We are proud to offer another installment of our ongoing collaboration series with Seattle’s own Murder City Devil’s! This go around we had local artist and sign painter Sean Barton help out with the design of this awesome crew neck! The original fonts were all hand painted and the bands logo is found in black on either side of the design.
Now Available @ http://winnerscirclestore.bigcartel.com
12.30.09 : JR Ewing :
Perfect thing to do when the hangover finally goes away.
12.30.09 : JR Ewing :
There are no terrorists, we are being manipulated with fear!
12.28.09 : JR Ewing :
Strange memories on this nervous night in Seattle. Five years later? Six? It seems like a lifetime, or at least a Main Era — the kind of peak that never comes again. Seattle at a point was a very special time and place to be a part of. Maybe it meant something. Maybe not, in the long run . . . but no explanation, no mix of words or music or memories can touch that sense of knowing that you were there and alive in that corner of time and the world. Whatever it meant. . . .
History is hard to know, because of all the hired bullshit, but even without being sure of “history” it seems entirely reasonable to think that every now and then the energy of a whole generation comes to a head in a long fine flash, for reasons that nobody really understands at the time — and which never explain, in retrospect, what actually happened.
My central memory of that time seems to hang on one or five or maybe forty nights — or very early mornings — when I left RockCandy half-crazy and, instead of going home, aimed the big 64 Impala ss across the Aurora Bridge at a hundred miles an hour wearing Carnharrt shorts and a Goods jacket . . . booming through the Alaskan way viaduct at the lights Seattle, not quite sure which turn-off to take when I got to the other end . . . but being absolutely certain that no matter which way I went I would come to a place where people were just as high and wild as I was: No doubt at all about that. . . .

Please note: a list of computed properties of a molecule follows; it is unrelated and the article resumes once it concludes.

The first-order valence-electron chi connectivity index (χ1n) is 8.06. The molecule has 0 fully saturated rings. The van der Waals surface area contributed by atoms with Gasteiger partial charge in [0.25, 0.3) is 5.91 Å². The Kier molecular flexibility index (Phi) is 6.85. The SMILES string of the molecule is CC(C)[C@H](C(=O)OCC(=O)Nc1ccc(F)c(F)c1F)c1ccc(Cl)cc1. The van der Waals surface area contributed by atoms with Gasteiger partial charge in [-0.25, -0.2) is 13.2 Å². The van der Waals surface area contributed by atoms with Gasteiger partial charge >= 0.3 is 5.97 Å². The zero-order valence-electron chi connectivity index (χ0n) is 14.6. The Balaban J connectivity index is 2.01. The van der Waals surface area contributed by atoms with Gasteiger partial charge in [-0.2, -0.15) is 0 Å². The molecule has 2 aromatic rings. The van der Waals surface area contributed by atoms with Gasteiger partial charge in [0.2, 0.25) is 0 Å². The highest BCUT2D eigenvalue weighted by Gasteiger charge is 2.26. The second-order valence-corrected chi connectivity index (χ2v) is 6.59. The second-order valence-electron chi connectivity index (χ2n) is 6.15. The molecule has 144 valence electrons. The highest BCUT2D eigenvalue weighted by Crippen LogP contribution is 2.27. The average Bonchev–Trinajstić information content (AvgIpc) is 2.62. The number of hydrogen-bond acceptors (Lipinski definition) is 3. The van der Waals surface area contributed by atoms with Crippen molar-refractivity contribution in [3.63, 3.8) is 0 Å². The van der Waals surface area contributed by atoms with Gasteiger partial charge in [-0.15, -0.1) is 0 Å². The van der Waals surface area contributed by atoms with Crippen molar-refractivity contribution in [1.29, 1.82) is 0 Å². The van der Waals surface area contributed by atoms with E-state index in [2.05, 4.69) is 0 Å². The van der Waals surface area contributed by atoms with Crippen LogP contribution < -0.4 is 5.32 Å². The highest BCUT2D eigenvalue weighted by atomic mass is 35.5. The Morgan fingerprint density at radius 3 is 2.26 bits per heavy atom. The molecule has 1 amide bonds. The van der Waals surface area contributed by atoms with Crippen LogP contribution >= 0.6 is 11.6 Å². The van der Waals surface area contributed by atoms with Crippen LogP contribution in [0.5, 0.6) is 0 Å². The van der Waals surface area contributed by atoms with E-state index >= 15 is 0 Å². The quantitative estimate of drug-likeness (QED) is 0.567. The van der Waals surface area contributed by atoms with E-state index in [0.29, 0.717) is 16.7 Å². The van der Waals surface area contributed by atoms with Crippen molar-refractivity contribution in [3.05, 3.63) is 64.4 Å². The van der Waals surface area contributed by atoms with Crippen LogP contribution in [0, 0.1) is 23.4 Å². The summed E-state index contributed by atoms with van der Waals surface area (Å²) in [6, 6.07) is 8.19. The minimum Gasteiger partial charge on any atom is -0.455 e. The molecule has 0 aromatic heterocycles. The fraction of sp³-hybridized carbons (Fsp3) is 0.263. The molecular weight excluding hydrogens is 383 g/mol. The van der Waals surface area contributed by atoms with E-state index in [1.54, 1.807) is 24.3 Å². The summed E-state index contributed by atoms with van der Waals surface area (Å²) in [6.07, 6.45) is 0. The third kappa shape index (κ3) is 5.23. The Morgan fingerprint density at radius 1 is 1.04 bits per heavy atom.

There was madness in any direction, at any hour. If not across The Town, then up the 5-20 or down the Five . . . You could strike sparks anywhere. There was a fantastic universal sense that whatever we were doing was right, that we were winning. . . .
And that, I think, was the handle—that sense of inevitable victory over the forces of Old and Evil. Not in any mean or military sense; we didn’t need that. Our energy would simply prevail. There was no point in fighting — on our side or theirs. We had all the momentum; we were riding the crest of a high and beautiful wave. . . .
So now, less than five years later, you can go up on Beacon Hill and look West, and with the right kind of eyes you can almost see the high-water mark — that place where the wave finally broke and rolled back.
12.26.09 : JR Ewing :